Figure 1
Widened (yDNA) nucleoside and base pair structures. (A) Structures of benzopyrimidine nucleosides dyT and dyC. (B) Proposed structures of widened base pairs in this study.

If designed genetic systems are to function like natural ones, they must be able to encode and transfer sequence information to copies. However, this presents a serious challenge for the widened yDNA pairs, because DNA polymerases can be highly sensitive to the sizes of base pairs being synthesized.[19] While our long-term goal is to discover and develop new enzyme variants that can adapt to the large size of expanded pairs, we have begun to examine whether naturally occurring enzymes and replication systems have any ability to process the information encoded by expanded pairs. Here we report on information encoding in the yDNA system. We find that although such pairs are processed with relatively low efficiency and fidelity in vitro, native polymerases can in fact replicate such pairs successfully in some cases. Moreover, we demonstrate that single yDNA bases can correctly encode genetic information in living cells.

Results and Discussion

Our initial experiments explored the ability of the benzopyrimidine C-nucleosides[15b] dyT and dyC (Figure 1A) to template the addition of natural nucleotides opposite them, using native polymerases. We studied the Klenow fragment of E. coli DNA polymerase I (KF exo−), and a commonly used thermostable polymerase, the DNA polymerase from Thermococcus litoralis (Vent exo−)[20] to recognize dyT and dyC bases in a synthetic 28mer DNA template. If insertion of dATP and dGTP (respectively) were successful, the resulting A-yT and G-yC pairs would be ca. 2.4 Å larger than natural Watson-Crick pairs. The single nucleotide insertion studies were performed under non-forcing conditions such that inefficiently formed base pairs, such as mismatches, would not be formed in the case of the natural base system. The data showed (Fig. 2) that both the polymerases tested incorporated the natural nucleotides of dA opposite yT and dG opposite yC with qualitatively moderate efficiencies. The selectivity with both enzymes was low, as dTTP was also incorporated across from both yC and yT with comparable efficiencies. We hypothesize that this T-yT and T-yC mispairing is due to a wobble-type pair geometry (Fig. 3). Interestingly, such a T-yT pair is reasonably close in size and orientation to a natural A-T pair. A similar structure can be drawn with a possible tautomer of yC.[21,22]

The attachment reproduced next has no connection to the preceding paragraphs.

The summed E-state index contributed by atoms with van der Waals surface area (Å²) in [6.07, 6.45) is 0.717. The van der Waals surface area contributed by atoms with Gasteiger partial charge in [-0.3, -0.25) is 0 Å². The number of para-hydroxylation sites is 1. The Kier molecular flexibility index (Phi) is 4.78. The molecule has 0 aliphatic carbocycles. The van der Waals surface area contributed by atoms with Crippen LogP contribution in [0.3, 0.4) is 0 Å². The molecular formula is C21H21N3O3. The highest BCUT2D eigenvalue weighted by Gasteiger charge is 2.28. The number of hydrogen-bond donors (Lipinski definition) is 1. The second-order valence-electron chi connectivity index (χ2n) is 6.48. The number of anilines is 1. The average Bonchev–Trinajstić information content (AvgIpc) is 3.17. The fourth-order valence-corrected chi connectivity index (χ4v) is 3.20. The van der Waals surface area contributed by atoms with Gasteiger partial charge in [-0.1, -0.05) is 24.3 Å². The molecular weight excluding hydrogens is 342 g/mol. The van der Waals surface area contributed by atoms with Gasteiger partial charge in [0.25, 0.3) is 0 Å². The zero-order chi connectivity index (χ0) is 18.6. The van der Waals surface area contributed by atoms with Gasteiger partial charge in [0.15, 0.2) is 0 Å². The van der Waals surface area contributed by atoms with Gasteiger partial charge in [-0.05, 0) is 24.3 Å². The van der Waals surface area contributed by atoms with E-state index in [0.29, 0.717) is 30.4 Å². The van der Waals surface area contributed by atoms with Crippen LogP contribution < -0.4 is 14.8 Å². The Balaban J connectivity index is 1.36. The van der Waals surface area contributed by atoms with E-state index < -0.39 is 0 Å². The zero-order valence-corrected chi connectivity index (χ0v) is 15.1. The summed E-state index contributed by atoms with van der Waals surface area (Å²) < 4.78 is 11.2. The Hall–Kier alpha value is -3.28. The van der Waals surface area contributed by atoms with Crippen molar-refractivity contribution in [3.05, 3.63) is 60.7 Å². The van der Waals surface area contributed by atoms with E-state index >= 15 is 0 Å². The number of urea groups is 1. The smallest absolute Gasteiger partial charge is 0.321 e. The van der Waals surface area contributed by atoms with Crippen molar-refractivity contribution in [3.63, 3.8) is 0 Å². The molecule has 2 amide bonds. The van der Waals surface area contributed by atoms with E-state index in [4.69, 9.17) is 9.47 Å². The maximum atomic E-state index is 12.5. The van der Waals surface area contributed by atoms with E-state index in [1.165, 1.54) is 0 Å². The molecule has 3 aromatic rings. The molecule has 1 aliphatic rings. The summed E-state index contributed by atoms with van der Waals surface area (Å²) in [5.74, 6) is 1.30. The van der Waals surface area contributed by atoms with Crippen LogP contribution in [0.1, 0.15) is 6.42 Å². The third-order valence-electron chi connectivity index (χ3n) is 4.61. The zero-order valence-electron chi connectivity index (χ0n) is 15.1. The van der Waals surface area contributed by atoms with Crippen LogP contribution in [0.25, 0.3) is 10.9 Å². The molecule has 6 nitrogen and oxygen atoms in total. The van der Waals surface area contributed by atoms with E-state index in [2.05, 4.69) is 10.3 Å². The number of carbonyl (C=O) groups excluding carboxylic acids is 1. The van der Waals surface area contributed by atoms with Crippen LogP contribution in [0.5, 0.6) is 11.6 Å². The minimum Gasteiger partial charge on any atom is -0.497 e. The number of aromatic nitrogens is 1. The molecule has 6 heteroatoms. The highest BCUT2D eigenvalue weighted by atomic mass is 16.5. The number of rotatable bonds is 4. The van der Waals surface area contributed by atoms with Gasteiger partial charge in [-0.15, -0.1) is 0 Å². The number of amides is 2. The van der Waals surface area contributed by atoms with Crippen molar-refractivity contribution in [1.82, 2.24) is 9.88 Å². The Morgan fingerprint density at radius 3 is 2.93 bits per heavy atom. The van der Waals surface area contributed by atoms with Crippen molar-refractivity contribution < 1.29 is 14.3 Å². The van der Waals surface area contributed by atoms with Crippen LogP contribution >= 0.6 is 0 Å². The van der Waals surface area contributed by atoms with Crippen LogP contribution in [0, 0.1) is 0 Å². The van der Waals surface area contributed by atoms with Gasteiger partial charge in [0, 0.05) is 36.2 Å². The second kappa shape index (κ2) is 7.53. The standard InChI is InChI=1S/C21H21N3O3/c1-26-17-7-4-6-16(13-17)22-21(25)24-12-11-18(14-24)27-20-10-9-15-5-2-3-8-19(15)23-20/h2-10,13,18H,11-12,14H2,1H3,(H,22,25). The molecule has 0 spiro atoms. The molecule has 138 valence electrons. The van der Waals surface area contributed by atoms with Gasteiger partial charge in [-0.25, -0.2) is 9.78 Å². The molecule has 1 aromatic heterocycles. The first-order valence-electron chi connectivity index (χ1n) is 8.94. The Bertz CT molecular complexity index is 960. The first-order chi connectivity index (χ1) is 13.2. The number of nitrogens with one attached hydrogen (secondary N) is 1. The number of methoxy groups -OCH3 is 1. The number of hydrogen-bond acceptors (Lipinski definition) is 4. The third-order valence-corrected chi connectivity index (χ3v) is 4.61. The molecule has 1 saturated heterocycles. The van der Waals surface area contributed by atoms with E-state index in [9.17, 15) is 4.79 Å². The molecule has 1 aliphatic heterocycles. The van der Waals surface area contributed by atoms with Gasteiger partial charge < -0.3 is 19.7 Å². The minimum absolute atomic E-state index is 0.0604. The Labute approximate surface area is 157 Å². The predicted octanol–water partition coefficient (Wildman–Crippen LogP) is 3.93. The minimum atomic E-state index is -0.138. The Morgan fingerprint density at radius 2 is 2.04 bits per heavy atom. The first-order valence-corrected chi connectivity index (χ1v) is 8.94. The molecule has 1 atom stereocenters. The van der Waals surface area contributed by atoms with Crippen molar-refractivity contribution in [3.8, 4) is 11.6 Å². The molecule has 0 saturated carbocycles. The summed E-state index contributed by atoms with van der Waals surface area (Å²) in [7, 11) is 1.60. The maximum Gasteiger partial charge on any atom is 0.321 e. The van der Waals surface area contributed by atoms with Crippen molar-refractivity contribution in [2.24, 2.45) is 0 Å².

Figure 2
Survey of selectivity of enzymatic nucleotide incorporation opposite yDNA bases. A and C show yDNA template bases; B and D show natural bases as controls. Enzymes are Thermococcus litoralis DNA polymerase (Vent exo−) and Klenow fragment of DNA ...
Figure 3
Proposed structures of mismatched T-yT and T-yC wobble-type pairs. The similarity in geometry to standard Watson-Crick pairs may explain the common T-yT and T-yC mispairing observed in vitro.